Historic cattle deal makes Kimberley Traditional Owners a force to be reckoned with

Kimberley Agriculture and Pastoral Company
  • In a multi-million dollar deal, Walalakoo Aboriginal Corporation (WAC) has acquired Myroodah Station in the Kimberley region of WA

  • WAC will sub-lease the station to the Indigenous-owned Kimberley Agriculture and Pastoral Company

  • The Kimberley Agriculture and Pastoral Company will become the biggest Indigenous-owned cattle venture in the region 

  • Walalakoo land holding is a major shareholder in KAPCO, which is the management company 

In a landmark $11.5m deal, Walalakoo Aboriginal Corporation has today acquired Myroodah Station in Western Australia’s north-west after four years of negotiations with the Indigenous Land Corporation. 

The station is spread over 400,000 hectares and currently holds 17,000 head of cattle. Walalakoo plans to sub-lease the station to the Indigenous-owned Kimberley Agriculture and Pastoral Company (KAPCO). 

KAPCO Chairman Wayne Bergmann says the acquisition is a game-changer for Indigenous business in the region. 

“Our vision for KAPCO is to revitalise the Kimberley’s pastoral industry by improving the infrastructure on a number of Indigenous-owned cattle stations so that they can once again operate at commercial capacity.”

“With the cattle on Myroodah, across the four KAPCO stations we now have a 50,000-strong herd. The multiplier effect of this is immense, considering the jobs and business opportunities it will create. KAPCO’s activities will stimulate the whole regional economy,” Mr Bergmann says.  

KAPCO is now comprised of four stations—Mt Anderson, Bohemia Downs, Frazier Downs and Myroodah—making it the largest Indigenous-owned cattle venture in the region.

Mr Bergmann says Kimberley Aboriginal people have a storied history in the region’s pastoral industry.  

“Our old people were once the backbone of the pastoral industry in the Kimberley. Unfortunately, at that time, they weren’t paid for their work. They received food, water, the clothes on their backs and a bit of tobacco. KAPCO is about putting Aboriginal people in the driver’s seat so we can create economic independence for ourselves on our own traditional lands. We don’t want to be reliant on government funding, we want to create our own jobs and our own opportunities,” Mr Bergmann says. 

Running a successful cattle business is only part of the plan for the KAPCO stations. A framework is also being developed for a youth diversionary project that would see young people who have had contact with the justice system living and working out on one of KAPCO's stations. The Marlanmanu Project would be supported by health, educational and cultural wrap-around services provided by local Aboriginal organisations.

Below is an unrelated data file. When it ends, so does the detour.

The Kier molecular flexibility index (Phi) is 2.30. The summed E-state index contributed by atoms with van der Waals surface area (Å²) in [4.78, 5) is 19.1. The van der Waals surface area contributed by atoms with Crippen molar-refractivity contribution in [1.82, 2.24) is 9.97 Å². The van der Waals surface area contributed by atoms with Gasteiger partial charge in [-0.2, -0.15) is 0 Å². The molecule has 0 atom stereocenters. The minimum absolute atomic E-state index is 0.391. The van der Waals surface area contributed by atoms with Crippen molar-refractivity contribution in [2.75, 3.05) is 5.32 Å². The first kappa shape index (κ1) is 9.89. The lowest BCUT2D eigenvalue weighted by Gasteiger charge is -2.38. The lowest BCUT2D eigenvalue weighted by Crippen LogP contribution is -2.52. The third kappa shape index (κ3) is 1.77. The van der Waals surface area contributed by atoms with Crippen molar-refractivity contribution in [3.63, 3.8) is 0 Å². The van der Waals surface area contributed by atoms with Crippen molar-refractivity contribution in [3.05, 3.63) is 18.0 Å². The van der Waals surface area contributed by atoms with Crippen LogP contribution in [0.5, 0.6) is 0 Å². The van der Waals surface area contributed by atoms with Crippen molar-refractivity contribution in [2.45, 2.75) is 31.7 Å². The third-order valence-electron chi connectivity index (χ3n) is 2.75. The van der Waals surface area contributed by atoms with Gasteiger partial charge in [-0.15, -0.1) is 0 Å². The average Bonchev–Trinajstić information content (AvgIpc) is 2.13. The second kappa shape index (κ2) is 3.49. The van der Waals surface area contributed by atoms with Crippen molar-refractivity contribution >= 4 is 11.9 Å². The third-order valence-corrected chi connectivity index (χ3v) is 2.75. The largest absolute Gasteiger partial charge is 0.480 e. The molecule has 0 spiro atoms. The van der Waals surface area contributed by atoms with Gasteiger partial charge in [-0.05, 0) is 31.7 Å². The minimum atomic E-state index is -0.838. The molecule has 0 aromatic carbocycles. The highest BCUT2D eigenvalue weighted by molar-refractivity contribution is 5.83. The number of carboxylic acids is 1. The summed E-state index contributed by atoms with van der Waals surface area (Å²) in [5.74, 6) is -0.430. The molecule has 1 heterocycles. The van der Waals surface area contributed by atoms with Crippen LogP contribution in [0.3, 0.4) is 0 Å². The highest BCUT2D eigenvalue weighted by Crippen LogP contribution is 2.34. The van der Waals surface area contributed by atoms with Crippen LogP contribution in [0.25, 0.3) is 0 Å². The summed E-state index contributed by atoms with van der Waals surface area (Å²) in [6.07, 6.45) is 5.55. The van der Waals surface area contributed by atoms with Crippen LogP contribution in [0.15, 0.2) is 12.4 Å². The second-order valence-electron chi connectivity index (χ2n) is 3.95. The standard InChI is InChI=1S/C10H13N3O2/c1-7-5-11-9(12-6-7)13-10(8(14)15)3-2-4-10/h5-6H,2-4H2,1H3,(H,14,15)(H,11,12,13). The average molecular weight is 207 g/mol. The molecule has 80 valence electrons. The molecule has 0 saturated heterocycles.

KRED's Chair appointed to Aboriginal Water and Environmental Advisory Group

Peter Murray Yanunijarra Aboriginal Corporation

Peter Murray, KRED’s Chair and Yanunijarra Aboriginal Corporation CEO, has just been notified of his appointment to the WA Aboriginal Water and Environmental Advisory Group. This is great news for our members, because it means we have a seat at the table when it come to influencing policy and decisions around the use of our water. As a Traditional Owner from the Great Sandy Desert, Peter appreciates the importance of water. Many of Yanunijarra’s activities over the last few years have centred around understanding water from both a cultural perspective and a Western science perspective. Yanunijarra has been gathering baseline data against which their rangers can measure the impacts of climate change and development. We’re glad that Yanunijarra will now be able to participate in these conversations at a state level.

Mount Jowlaenga Traditional Owners and Sheffield Resources Ltd reach settlement over the Thunderbird Mineral Sands Mine

Mt J and Sheffield Nov 2018.jpg

Some 4 years after commencing negotiations with Sheffiled Resources Ltd about its Thunderbird mineral sands mine 95 kilometers north east of Broome, the Mount Jowlaenga #2 native title claim group this week signed a coexistence agreement with the company to govern how the Thunderbird mine will proceed over its estimated 42 year mine life.

The agreement will provide the Mount Jowlaenga people with heritage and environmental protection oversight, deliver employment and contracting opportunities for Traditional Owners and an estimated $150 million in compensation over the life of the mine for the impacts on the Mount Jowlaenga peoples’ native title rights and interests.